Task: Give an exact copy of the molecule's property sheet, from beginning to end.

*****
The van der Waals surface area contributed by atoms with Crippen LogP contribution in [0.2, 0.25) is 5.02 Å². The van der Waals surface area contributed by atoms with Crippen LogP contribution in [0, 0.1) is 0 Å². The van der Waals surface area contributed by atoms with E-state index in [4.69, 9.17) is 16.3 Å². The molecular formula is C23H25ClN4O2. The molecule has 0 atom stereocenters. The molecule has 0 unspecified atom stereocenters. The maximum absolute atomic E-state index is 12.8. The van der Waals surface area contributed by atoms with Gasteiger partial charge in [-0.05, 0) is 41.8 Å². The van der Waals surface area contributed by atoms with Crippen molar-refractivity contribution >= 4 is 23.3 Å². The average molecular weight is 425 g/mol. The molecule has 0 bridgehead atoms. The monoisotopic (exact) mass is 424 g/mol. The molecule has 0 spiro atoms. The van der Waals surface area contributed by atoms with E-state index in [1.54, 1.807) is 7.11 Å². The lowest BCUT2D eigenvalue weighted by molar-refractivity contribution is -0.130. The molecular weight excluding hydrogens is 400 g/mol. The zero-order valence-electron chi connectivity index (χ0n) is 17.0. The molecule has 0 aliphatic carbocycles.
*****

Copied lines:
The van der Waals surface area contributed by atoms with Crippen LogP contribution in [0.2, 0.25) is 5.02 Å². The van der Waals surface area contributed by atoms with Crippen LogP contribution in [0, 0.1) is 0 Å². The van der Waals surface area contributed by atoms with E-state index in [4.69, 9.17) is 16.3 Å². The molecular formula is C23H25ClN4O2. The molecule has 0 atom stereocenters. The molecule has 0 unspecified atom stereocenters. The maximum absolute atomic E-state index is 12.8. The van der Waals surface area contributed by atoms with Gasteiger partial charge in [-0.05, 0) is 41.8 Å². The van der Waals surface area contributed by atoms with Crippen molar-refractivity contribution >= 4 is 23.3 Å². The average molecular weight is 425 g/mol. The molecule has 0 bridgehead atoms. The monoisotopic (exact) mass is 424 g/mol. The molecule has 0 spiro atoms. The van der Waals surface area contributed by atoms with E-state index in [1.54, 1.807) is 7.11 Å². The lowest BCUT2D eigenvalue weighted by molar-refractivity contribution is -0.130. The molecular weight excluding hydrogens is 400 g/mol. The zero-order valence-electron chi connectivity index (χ0n) is 17.0. The molecule has 0 aliphatic carbocycles.